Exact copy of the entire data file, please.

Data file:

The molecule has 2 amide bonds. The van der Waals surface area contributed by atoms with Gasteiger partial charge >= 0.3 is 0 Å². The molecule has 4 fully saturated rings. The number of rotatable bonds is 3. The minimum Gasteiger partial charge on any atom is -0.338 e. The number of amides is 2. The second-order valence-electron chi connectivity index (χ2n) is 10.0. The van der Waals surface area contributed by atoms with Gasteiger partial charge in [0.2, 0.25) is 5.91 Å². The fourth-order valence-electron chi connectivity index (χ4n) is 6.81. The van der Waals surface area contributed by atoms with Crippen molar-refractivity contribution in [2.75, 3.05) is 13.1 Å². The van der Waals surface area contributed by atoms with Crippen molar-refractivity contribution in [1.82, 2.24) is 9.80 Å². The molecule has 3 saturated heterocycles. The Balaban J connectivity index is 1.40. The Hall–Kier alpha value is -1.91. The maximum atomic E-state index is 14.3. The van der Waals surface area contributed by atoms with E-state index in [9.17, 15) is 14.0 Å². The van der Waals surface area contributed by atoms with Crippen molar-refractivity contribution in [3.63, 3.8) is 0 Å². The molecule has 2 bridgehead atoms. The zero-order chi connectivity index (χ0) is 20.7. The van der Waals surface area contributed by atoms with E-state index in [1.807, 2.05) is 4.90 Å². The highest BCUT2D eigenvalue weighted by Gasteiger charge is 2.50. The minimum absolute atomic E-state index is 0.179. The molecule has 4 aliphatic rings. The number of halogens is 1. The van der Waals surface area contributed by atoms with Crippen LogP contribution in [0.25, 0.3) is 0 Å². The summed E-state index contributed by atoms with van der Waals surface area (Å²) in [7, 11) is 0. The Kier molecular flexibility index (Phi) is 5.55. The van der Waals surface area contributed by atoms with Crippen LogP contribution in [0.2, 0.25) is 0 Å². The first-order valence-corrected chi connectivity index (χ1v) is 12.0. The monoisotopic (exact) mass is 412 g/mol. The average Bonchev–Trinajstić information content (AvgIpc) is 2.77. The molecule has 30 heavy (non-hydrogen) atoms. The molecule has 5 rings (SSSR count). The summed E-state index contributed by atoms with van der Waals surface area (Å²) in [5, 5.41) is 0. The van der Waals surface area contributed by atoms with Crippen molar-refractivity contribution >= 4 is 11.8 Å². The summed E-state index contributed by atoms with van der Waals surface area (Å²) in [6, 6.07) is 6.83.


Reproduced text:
The molecule has 2 amide bonds. The van der Waals surface area contributed by atoms with Gasteiger partial charge >= 0.3 is 0 Å². The molecule has 4 fully saturated rings. The number of rotatable bonds is 3. The minimum Gasteiger partial charge on any atom is -0.338 e. The number of amides is 2. The second-order valence-electron chi connectivity index (χ2n) is 10.0. The van der Waals surface area contributed by atoms with Gasteiger partial charge in [0.2, 0.25) is 5.91 Å². The fourth-order valence-electron chi connectivity index (χ4n) is 6.81. The van der Waals surface area contributed by atoms with Crippen molar-refractivity contribution in [2.75, 3.05) is 13.1 Å². The van der Waals surface area contributed by atoms with Crippen molar-refractivity contribution in [1.82, 2.24) is 9.80 Å². The molecule has 3 saturated heterocycles. The Balaban J connectivity index is 1.40. The Hall–Kier alpha value is -1.91. The maximum atomic E-state index is 14.3. The van der Waals surface area contributed by atoms with E-state index in [9.17, 15) is 14.0 Å². The van der Waals surface area contributed by atoms with Crippen molar-refractivity contribution in [3.63, 3.8) is 0 Å². The molecule has 2 bridgehead atoms. The zero-order chi connectivity index (χ0) is 20.7. The van der Waals surface area contributed by atoms with E-state index in [1.807, 2.05) is 4.90 Å². The highest BCUT2D eigenvalue weighted by Gasteiger charge is 2.50. The minimum absolute atomic E-state index is 0.179. The molecule has 4 aliphatic rings. The number of halogens is 1. The van der Waals surface area contributed by atoms with Crippen LogP contribution in [0.25, 0.3) is 0 Å². The summed E-state index contributed by atoms with van der Waals surface area (Å²) in [7, 11) is 0. The Kier molecular flexibility index (Phi) is 5.55. The van der Waals surface area contributed by atoms with Crippen LogP contribution in [0.2, 0.25) is 0 Å². The first-order valence-corrected chi connectivity index (χ1v) is 12.0. The monoisotopic (exact) mass is 412 g/mol. The average Bonchev–Trinajstić information content (AvgIpc) is 2.77. The molecule has 30 heavy (non-hydrogen) atoms. The molecule has 5 rings (SSSR count). The summed E-state index contributed by atoms with van der Waals surface area (Å²) in [5, 5.41) is 0. The van der Waals surface area contributed by atoms with Crippen molar-refractivity contribution >= 4 is 11.8 Å². The summed E-state index contributed by atoms with van der Waals surface area (Å²) in [6, 6.07) is 6.83.